Your Web browsing history is totally unique, like fingerprints (2012)

Discussion in 'privacy problems' started by MrBrian, Dec 12, 2014.

  1. MrBrian

    MrBrian Registered Member

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  2. krustytheclown2

    krustytheclown2 Registered Member

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    I don't have history enabled and I bet most others here don't either. What scares me here is the "browser sniffing," if a site can sniff out history, can it sniff out login cookies? For example, if you are logged into an email account or Paypal or even something less secure like a forum in one window, and a site that sniffs in another window, could it grab the login cookie and jack your account?
     
  3. MrBrian

    MrBrian Registered Member

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    Can a webpage read another page's cookies?
     
  4. Rasheed187

    Rasheed187 Registered Member

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    I never really understood this stuff. I see that Ghostery has the ability to block tracking cookies, but I thought that disabling third party cookies inside the browser was enough?
     
  5. MrBrian

    MrBrian Registered Member

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  6. blainefry

    blainefry Registered Member

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  7. TheWindBringeth

    TheWindBringeth Registered Member

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    I think the root issue would be that browsing habits... patterns... are useful for tracking/identifying individuals. IOW, you can fingerprint individuals based on what websites they visit, at what times, for how long, etc.

    That information can be read from the client side storage known as browser history. However, it can to some extent also be collected and tracked externally. By routers than see your traffic, by DNS servers, by URL checkers, by ad/analytics servers that have hooks on many websites, by CDNs that host content for many sites, etc.
     
  8. MrBrian

    MrBrian Registered Member

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  9. MrBrian

    MrBrian Registered Member

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  10. MrBrian

    MrBrian Registered Member

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  11. MrBrian

    MrBrian Registered Member

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    Last edited: Dec 13, 2014
  12. inka

    inka Registered Member

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    Search for articles on the subject. History logging has moved upstream.
    At least in the USA (probably worldwide) our ISPs are logging/monitoring and hope to monetize patterns evident in our individual histories.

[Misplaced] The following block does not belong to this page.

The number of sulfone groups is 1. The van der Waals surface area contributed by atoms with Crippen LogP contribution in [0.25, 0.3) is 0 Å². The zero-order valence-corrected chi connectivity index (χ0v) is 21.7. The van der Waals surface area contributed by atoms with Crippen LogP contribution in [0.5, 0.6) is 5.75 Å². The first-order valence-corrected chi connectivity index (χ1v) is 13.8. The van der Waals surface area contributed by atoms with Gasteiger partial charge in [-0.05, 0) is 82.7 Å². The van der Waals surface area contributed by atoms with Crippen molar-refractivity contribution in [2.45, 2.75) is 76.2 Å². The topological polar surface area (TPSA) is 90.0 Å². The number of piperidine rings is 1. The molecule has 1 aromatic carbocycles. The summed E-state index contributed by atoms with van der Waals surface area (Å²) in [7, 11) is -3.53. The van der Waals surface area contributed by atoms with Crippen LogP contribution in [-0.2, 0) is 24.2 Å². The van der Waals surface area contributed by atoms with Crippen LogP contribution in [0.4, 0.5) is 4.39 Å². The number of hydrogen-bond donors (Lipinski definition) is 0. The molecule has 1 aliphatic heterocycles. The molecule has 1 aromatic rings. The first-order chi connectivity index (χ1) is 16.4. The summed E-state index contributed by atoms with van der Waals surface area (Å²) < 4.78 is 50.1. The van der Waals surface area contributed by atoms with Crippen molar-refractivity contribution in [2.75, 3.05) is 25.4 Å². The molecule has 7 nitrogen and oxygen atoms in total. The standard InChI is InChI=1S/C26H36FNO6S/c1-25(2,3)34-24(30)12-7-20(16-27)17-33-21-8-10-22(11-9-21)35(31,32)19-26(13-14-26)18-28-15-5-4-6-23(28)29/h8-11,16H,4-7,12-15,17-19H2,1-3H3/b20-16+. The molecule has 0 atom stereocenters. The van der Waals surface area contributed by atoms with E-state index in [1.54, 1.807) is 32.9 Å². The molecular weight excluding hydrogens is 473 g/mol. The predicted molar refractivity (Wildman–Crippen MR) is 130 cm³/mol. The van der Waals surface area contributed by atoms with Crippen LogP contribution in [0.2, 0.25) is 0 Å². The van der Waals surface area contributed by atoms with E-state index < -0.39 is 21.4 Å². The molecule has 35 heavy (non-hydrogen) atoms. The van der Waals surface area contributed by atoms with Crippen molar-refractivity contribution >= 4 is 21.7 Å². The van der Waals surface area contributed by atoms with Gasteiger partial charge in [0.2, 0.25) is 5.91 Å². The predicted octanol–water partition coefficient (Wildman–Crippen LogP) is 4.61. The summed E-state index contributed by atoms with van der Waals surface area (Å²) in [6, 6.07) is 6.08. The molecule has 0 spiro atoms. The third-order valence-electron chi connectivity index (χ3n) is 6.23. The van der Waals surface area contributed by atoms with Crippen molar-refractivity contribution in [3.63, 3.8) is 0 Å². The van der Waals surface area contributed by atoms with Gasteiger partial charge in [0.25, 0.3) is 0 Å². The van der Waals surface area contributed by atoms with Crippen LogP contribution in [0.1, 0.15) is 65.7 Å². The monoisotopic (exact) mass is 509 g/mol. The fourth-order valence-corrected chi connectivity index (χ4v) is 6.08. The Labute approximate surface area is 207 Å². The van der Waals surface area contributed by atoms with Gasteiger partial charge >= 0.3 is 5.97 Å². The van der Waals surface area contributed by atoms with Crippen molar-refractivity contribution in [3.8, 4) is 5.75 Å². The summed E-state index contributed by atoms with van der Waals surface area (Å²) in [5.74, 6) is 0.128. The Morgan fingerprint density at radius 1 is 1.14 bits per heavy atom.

I believe the status quo has become VPN + encrypted DNS... or bust.
     
  13. mirimir

    mirimir Registered Member

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    You don't need encrypted DNS. Just make sure that DNS lookup is done through the VPN, ideally by the VPN's DNS proxy, which has a private (non-routable) VPN tunnel IP.
     
  14. inka

    inka Registered Member

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    How about:
    Even in the absence of your browsing history, your typing habits
    ( each time you use the conveniently-provided inbuilt autocomplete functionality of the browser's AWESOMEbar )
    are totally unique, like DNA
     
  15. blainefry

    blainefry Registered Member

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    Isn't that basically a distinction without a difference?
     
  16. krustytheclown2

    krustytheclown2 Registered Member

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    No, I believe the poster was referring to DNSCrypt as encrypted DNS. I likewise don't see a point to using DNSCrypt with OpenVPN
     
  17. mirimir

    mirimir Registered Member

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    If you're routing DNS lookups through the VPN, it might be more secure to use DNSCrypt with suitable DNS servers, rather than using the VPN provider's DNS proxy. But it does bring third-party DNS servers into the mix. Which is best depends on how your VPN provider handles DNS security.

    However, just using DNSCrypt without routing DNS lookups through the VPN, you're clearly bringing a third party into the mix. In that case, both the VPN provider and DNS servers know your IP address, and see what websites you visit. That's clearly less secure than routing DNS lookups through the VPN.
     
  18. inka

    inka Registered Member

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    My earlier post contained a typo (omission). What I had intended to type was: VPN or httpsEverywhere + encrypted DNS
    Said differently:
    connect via a VPN, else employ httpsEverywhere + encrypted DNS in order to thwart history fingerprinting/profiling by ISP.
    In any event, I'll defer to mirmir's expertise on the subject.

    mirmir, about "bringing a third party into the mix" I hear ya, but some VPN providers are touting encrypted DNS as a separate, value-added, feature of their service.
    Example: goldenfrog.com/vyprvpn/features/vyprdns
     
  19. caspian

    caspian Registered Member

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    I use Sandboxie and I delete the sandbox after every session. If I login to my yahoo account that is attached to my facebook account, I delete the sandbox and I have Eraser configured to wipe everything. So there is nothing to be read when I open the sandboxed browser again and login to another site.
     
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